AAP leaders Yogendra Yadav and Adarsh Shastri talk about why their sweeping victory and BJP’s defeat in Delhi is a sign of changing politics, why they believe the Congress is finished in the capital, and about AAP’s future plans. This session was moderated by Vandita Mishra of The Indian Express
Why Adarsh Shastri and Yogendra Yadav
Yogendra Yadav (top, right) and Adarsh Shastri are among the most visible faces of the Aam Aadmi Party, which recently won a historic victory in the Delhi Assembly elections. Yadav is part of the powerful political affairs committee of AAP and among its senior-most spokespersons. Shastri, former Apple India sales head, is a first-time MLA and is seen as the face of enterprise in the government. While Yadav adds much value to the party’s political strategy, Shastri is in charge of implementing the government’s Wi-Fi plans in the city
Vandita Mishra: The Delhi verdict does not lend itself to much fine-grained analysis. It inspires feelings of either awe or fear. As Arvind Kejriwal said, ‘It’s scary’. What is the scariest part of the verdict for you?
Yogendra Yadav: It is the burden of expectations, not so much fulfilling the promises we have made… After the Lok Sabha elections, the feedback we got was very straightforward: ‘Look, you people may be honest, courageous. But do you know how to govern?’. A team—Adarsh Shastri, Ashish Khetan, Meera Sanyal—worked for four months preparing a blueprint for governance in Delhi. We were perhaps the first party to issue white papers before the election on the condition of water in Delhi. They were almost academic papers. On the basis of it, we issued a 70-point action plan.
Vandita Mishra: You said the class divide between you and the BJP is stark. What does this mean for the AAP government?
Yogendra Yadav: There is a class dimension to AAP politics. When I walk into a building, I don’t know how anyone else would greet me but I know the chowkidaar would greet me nicely. In Adarsh Shastri’s constituency—a lower class, unauthorised colony, a slum constituency—we get a welcome which is unbelievable. But the important thing is that it does not come with the ideological baggage of class struggle.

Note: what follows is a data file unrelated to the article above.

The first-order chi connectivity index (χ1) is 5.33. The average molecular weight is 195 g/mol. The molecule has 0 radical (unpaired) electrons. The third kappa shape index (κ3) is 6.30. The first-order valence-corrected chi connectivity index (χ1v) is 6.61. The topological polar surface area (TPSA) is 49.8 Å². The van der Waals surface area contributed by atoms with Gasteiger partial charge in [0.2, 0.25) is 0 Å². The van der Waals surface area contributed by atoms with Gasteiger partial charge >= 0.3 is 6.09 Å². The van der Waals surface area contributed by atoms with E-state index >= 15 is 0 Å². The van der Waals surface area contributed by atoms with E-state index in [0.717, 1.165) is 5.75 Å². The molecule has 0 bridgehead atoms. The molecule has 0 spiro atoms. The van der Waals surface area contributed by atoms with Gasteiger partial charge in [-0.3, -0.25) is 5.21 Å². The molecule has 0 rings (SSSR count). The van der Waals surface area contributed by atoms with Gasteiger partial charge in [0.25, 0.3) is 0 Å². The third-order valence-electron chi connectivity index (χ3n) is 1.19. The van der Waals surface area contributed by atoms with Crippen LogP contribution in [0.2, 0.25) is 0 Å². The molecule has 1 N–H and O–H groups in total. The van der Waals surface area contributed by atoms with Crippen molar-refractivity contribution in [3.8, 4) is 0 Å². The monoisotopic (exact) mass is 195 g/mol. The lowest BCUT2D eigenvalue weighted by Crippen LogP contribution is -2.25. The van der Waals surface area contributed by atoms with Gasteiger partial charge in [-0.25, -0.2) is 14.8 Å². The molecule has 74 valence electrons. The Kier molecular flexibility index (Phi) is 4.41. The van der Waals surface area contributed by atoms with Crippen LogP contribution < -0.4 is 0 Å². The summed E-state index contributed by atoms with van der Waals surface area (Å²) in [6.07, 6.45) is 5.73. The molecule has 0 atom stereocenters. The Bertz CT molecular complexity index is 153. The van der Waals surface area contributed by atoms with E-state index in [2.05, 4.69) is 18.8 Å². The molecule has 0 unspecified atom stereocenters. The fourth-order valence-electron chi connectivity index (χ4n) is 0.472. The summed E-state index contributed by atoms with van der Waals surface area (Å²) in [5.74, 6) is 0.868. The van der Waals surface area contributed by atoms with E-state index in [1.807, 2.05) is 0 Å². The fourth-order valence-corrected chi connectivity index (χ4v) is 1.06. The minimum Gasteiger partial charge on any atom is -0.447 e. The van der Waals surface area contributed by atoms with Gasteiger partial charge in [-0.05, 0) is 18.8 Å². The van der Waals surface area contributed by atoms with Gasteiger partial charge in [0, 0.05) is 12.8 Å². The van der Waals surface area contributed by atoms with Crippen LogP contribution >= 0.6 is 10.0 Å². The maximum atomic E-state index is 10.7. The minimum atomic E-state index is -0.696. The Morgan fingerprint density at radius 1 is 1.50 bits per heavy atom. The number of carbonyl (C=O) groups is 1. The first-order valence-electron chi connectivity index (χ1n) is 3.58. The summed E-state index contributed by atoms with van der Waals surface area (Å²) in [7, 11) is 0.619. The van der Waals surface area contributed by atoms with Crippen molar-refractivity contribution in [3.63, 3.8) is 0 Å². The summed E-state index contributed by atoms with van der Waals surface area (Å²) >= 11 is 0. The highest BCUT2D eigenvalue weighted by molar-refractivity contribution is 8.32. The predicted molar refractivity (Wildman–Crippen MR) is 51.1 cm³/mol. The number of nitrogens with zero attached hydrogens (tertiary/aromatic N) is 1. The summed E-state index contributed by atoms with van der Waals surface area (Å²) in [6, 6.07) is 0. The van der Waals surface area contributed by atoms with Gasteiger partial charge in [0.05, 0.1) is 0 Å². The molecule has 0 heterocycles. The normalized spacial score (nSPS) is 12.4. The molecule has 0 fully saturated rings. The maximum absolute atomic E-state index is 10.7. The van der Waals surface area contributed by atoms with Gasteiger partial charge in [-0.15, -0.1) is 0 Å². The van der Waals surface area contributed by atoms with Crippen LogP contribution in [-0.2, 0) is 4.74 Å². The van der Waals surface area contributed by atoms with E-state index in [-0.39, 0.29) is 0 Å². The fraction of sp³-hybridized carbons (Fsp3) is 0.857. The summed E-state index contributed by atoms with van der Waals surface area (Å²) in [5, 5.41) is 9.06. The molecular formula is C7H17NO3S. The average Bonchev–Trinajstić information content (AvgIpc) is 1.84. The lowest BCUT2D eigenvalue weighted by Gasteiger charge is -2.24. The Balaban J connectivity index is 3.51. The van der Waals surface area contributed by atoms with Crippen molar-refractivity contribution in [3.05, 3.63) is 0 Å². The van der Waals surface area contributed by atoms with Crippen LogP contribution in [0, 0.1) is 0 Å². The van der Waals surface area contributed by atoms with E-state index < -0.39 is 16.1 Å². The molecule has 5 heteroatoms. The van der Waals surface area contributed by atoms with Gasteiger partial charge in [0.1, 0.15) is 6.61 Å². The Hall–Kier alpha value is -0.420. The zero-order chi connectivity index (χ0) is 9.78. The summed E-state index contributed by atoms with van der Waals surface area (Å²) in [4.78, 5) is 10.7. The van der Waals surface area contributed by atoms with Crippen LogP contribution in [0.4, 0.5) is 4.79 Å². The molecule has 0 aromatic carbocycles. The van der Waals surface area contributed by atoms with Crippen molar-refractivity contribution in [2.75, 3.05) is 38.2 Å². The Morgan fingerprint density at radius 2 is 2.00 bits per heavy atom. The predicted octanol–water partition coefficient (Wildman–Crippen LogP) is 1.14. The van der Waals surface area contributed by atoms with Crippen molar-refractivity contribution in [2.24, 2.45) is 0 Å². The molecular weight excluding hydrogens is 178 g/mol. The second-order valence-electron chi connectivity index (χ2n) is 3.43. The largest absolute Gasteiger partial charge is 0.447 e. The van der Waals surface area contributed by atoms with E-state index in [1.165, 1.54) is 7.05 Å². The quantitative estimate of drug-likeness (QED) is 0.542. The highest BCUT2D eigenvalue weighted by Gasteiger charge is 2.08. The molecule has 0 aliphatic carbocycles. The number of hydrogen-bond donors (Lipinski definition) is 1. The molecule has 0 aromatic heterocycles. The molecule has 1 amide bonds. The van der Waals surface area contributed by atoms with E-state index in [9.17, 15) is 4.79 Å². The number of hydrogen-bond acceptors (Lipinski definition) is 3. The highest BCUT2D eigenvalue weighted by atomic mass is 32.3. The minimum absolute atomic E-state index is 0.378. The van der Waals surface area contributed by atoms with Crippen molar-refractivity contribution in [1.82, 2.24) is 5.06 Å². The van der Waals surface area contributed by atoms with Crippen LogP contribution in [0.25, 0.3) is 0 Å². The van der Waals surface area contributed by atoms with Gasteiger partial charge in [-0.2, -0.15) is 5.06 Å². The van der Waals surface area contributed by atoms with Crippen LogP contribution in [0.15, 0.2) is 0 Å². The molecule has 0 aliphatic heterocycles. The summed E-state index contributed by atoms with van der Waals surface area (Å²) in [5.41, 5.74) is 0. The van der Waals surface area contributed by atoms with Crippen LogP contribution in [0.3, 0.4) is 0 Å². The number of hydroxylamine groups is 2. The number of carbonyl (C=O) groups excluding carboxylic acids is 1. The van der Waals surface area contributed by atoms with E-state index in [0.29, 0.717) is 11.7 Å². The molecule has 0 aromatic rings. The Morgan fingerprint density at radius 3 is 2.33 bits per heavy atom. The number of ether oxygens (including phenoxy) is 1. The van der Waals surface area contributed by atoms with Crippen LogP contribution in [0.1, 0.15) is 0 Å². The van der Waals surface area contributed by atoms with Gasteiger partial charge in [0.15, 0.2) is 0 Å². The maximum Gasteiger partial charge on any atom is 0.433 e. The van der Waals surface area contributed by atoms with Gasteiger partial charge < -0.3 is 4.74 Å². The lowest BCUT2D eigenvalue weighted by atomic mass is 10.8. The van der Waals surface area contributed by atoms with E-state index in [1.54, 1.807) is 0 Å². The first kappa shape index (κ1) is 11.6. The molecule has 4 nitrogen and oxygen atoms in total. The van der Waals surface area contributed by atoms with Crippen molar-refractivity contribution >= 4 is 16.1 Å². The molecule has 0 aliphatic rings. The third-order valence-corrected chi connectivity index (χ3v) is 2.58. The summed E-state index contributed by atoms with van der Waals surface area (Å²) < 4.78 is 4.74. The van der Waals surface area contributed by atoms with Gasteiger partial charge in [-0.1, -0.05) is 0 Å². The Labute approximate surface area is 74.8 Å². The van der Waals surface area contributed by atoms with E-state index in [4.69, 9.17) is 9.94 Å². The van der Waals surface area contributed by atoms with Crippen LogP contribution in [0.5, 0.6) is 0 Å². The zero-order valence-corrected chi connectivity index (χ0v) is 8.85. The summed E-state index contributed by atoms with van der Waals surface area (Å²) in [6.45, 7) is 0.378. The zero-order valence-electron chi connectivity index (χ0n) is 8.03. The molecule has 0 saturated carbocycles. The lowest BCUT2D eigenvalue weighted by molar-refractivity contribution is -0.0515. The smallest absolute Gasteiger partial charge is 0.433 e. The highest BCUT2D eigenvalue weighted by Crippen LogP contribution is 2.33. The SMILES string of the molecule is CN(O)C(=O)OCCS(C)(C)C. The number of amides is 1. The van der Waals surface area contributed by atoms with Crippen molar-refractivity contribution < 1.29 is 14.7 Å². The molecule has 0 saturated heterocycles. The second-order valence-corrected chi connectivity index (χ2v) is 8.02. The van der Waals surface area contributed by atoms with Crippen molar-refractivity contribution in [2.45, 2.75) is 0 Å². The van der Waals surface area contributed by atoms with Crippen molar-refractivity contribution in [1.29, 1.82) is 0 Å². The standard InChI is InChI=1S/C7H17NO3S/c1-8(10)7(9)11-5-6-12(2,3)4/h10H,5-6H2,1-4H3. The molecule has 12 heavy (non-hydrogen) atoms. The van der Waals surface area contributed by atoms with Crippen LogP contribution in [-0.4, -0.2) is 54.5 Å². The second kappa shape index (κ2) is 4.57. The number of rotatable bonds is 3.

Let me clarify. The AAP happens to be one party that has noticed the existence of the underprivileged in the city. And the underprivileged have noticed that someone is noticing them. Their hopes and aspirations are getting prioritised. Somehow, the word ‘aspirations’ is not associated with them. In that sense, there is a clear class dimension.
But those who underline class dimension get stuck in the past. The first is the idea that class politics is a zero-sum game. ‘You can work for the poor only if you snatch something away from those at the top’. That idea reached ridiculous levels during the Naxal movement… The idea that you would emphasise only the distribution part of it and not the wealth-generation part was clearly a mistake. Thus, any class politics came to be seen as anti-enterprise.
Also, those who believed in class politics of the 20th century thought the only way of achieving it was through the State—licences, quotas and the public sector. So even when public sector is guzzling money and not producing anything, you stick to that belief. Even if you have evidence that subsidies for diesel do not work and actually distort your economy, you continue with that belief.
We need to take an agnostic view. If the private sector works better, I am for it. If the public sector works better, I am for the public sector. Why should this become a matter of religious dogma?
Adarsh Shastri: Coming from a corporate background, I have often faced this question about how AAP is anti-business, anti-enterprise.